Journal of Advertising “COVID-19 Pop-Up Section” Published

I am so happy to finally see this pop-up section in print! The process of co-editing this issue of Journal of Advertising began in Summer 2020 and is now available online here:

It was a learning experience to put together an issue like this and I am thankful for my co-editor, Dr. Hope Jensen Schau, for showing me the ropes. Out of 50 submissions, we accepted 8 excellent manuscripts that showcase the impact that COVID-19 has made on the advertising industry and consumer behavior. Hope and I wrote the introduction that speaks to the overall themes showcased in the issue.

Rituals and Celebrations

This semester I taught a PhD methods course to a small group of students in my department – the course is the second in a series and it focuses on learning about the popular methods in advertising research as well as how to apply those methods to answer their specific research questions. We also talk a lot about how to manage an academic career – How do you build a research track? How do you handle rejection from journals? What is this whole peer review thing? How do you get tenure? What does service mean? How do I teach and work on research at the same time? Do you really get the Summer off? etc. etc.

In answering those questions this term, I found myself thinking about the rituals I have created over the years to get me through the ups and downs of trying to publish (and not perish!). One of my favorites is buying myself a hand-carved gemstone fetish at the end of each academic year – not to celebrate a specific publication or award but simply to mark the time. I started doing this when I completed my doctorate in 2009 and have done it each year since so I now have a small army of beautifully carved animals watching over me in my office.

The collection started with a serpent made out of serpentine – snakes symbolize rebirth so it felt right as I moved from being a student to a professor. Each year I have tried to tie in a theme – I have a bear for a year that I felt especially strong, a horned frog for the year I was awarded tenure at TCU, a lucky rabbit for the year I got a sabbatical and so on. This year I got a badger because, let’s be honest, it has been a hell of a year in Zoom land!

Shelf filled with fetish animals and framed photos.

Office shelf with fetishes (L to R: Turtle, Lizard, Buffalo, Horned Frog, Bear, Rabbit, Fox, Otter, Serpent, Horned Frog, Rattlesnake, Badger).

So, why is this important?  Because, to be in this career you need to have things that celebrate the small wins to get you through so that you can make it to the big wins, too! An academic mentor of mine told me long ago to celebrate everything – all of those little steps along the way that get you to where you need to be – and not to hold out for the big career changing moments (because they are so few!). When rejections and disappointing outcomes happen, it sure is nice to have my little animal army to remind me that good things are on the horizon even if it simply means making it through the year.

A heart-felt congratulations to all of the students who graduated this semester as well as the faculty that made it through! This includes my first doctoral advisee, Emily Chadraba, who completed her doctorate and is now Dr. Chadraba. I hope all of my students who are embarking on new adventures will make it a ritual to come back to UT to tell me about their amazing accomplishments!

Laura and Emily at UT graduation in academic regalia

Drs. Bright and Chadraba at Littlefield House, UT Austin Campus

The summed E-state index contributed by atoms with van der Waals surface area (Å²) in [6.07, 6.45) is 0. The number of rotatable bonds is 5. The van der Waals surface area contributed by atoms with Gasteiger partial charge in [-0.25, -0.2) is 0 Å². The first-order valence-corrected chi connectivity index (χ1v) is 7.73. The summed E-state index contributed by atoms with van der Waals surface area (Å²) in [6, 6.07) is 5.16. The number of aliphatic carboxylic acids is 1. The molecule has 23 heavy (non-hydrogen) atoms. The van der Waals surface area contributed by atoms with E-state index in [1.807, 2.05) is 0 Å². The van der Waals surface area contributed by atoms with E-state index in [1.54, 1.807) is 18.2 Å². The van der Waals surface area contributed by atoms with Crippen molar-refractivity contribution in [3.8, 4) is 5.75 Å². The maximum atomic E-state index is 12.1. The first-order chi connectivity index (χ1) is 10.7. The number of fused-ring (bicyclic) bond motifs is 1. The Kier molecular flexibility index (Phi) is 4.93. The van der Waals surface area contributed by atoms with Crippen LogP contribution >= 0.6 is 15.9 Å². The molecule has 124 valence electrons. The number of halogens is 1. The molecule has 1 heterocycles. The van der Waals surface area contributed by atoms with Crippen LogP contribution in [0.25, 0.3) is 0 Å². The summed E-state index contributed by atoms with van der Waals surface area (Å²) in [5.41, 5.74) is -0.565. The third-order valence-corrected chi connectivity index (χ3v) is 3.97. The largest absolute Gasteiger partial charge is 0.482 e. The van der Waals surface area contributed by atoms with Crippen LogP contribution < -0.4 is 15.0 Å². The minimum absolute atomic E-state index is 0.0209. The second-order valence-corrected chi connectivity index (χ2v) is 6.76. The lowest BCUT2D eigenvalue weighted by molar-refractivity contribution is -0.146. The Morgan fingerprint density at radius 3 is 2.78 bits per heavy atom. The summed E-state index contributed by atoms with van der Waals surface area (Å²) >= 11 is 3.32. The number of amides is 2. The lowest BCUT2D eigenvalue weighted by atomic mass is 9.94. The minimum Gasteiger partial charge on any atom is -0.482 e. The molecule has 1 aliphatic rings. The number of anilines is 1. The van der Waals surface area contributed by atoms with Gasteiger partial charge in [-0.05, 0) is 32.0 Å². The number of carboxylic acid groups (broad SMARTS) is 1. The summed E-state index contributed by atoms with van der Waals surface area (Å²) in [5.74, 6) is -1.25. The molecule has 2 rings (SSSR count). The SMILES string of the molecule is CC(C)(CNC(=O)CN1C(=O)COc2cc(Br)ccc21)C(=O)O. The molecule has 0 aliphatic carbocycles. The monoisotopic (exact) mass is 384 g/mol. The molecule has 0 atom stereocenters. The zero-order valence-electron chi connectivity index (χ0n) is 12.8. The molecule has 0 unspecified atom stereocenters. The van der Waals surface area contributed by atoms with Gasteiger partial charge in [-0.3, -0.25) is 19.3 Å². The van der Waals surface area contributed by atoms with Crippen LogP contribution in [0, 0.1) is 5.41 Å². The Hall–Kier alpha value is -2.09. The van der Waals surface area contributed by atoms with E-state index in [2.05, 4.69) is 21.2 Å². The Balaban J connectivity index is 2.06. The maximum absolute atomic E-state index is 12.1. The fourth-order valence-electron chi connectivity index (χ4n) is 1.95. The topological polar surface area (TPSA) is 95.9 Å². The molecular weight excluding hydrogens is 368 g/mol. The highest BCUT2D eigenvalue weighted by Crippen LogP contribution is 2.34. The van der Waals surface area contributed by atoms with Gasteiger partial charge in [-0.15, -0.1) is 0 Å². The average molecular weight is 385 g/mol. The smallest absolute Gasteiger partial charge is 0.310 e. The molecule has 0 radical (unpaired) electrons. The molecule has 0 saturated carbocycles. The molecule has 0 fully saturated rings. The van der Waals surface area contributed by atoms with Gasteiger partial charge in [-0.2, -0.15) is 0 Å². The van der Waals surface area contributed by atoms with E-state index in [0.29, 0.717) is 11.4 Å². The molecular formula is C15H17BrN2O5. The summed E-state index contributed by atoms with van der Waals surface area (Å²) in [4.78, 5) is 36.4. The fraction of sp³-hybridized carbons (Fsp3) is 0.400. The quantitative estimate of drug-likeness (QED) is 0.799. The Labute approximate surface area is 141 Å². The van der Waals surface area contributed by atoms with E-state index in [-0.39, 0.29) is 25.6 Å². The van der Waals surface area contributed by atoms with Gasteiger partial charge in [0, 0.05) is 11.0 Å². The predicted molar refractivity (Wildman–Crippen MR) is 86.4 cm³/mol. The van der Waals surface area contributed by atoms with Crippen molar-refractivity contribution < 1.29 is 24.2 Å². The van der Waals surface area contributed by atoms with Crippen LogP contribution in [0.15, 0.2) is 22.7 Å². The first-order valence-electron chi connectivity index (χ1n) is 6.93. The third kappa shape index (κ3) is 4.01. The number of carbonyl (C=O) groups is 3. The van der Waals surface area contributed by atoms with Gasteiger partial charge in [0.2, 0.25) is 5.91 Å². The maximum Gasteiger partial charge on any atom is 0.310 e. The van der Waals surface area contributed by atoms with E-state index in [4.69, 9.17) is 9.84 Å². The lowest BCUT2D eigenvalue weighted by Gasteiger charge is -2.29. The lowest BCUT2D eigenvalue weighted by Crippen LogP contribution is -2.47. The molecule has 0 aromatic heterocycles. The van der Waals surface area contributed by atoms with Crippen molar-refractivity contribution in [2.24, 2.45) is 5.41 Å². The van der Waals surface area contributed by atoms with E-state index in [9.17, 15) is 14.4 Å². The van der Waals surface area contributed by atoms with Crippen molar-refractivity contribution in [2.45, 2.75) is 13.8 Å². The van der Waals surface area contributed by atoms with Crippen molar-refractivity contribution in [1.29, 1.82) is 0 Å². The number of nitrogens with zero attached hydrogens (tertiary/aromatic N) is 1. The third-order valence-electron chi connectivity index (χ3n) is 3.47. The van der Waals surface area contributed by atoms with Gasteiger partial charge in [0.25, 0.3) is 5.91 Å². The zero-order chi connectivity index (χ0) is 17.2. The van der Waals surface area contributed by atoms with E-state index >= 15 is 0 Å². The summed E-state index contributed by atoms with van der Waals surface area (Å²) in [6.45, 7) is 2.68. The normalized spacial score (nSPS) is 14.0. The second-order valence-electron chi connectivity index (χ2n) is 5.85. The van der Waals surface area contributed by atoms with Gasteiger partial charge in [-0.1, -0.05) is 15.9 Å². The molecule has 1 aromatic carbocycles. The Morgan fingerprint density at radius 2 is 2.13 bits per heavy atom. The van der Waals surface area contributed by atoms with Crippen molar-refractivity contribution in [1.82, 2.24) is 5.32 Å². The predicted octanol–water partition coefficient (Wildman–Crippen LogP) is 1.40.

Another new publication!

Two accepts in a week – that RARELY happens :). Excited to see this one come out as well – this was a piece that I worked on with my PhD mentor (Dr. Matthew Eastin) and one of our UT PhD students who recently graduated (Dr. Jung Ah Lee). Available online through Cyberpsychology, Behavior, and Social Networking.

Title: Fear of Missing Out and Consumer Happiness on Instagram: A Serial Mediation of Social Media Influencer-Related Activities

Abstract: Mounting research shows negative psychological effects for social media and recognizes fear of missing out (FoMO) as a key driver of social media use. This article focuses on social media influencers (SMIs) and investigates potentially positive forms of usage on psychological well-being (i.e., happiness), including how FoMO impacts consumer response to SMIs. A serial mediation model using survey data (N?=?604) indicates SMI-related activities are positively associated with a consumer’s happiness. Furthermore, SMI-related activities jointly and positively mediate the relationship between FoMO and happiness. Individuals higher in FoMO more frequently visited SMIs’ account profiles leading to more frequent purchasing of products recommended by SMIs, which in turn positively influenced happiness. Implications of the findings are discussed with suggestions for future research.

New Publication Alert

I am excited to announce that the latest paper from my research team at UT has been published – this was a joint effort between Kristen Sussman (PhD student), Gary Wilcox (Professor), and myself. The research took a mixed methods approach by combining text analysis with mobile polling data from See title and abstract below – published in the Journal of Digital and Social Media Marketing.

Title: Facebook, trust and privacy in an election year: Balancing politics and advertising

Abstract: Prior to the US 2020 presidential election, both Twitter and Google announced changes to their political advertising policies. This article explores trust and privacy issues relating to social media while evaluating current public opinion regarding political advertising on Facebook, which unlike Twitter and Google, has remained steadfast in its support for political advertising. The study uses a textual analysis of Twitter data collected from conversations in October 2019 to provide a snapshot of public rhetoric at this point in time. Results from the text analysis identify trends around the upcoming election, political advertising, Russia and Trump. Topics are further investigated using an online survey panel of 300 participants. ANOVA results indicate that privacy concerns are a key driver of desire to remove political advertising. The results suggest that user perception of Facebook advertising is decreasing as a result of privacy concerns related to trust in the platform. Political advertisers should therefore reevaluate their communication strategy with regard to Facebook advertising.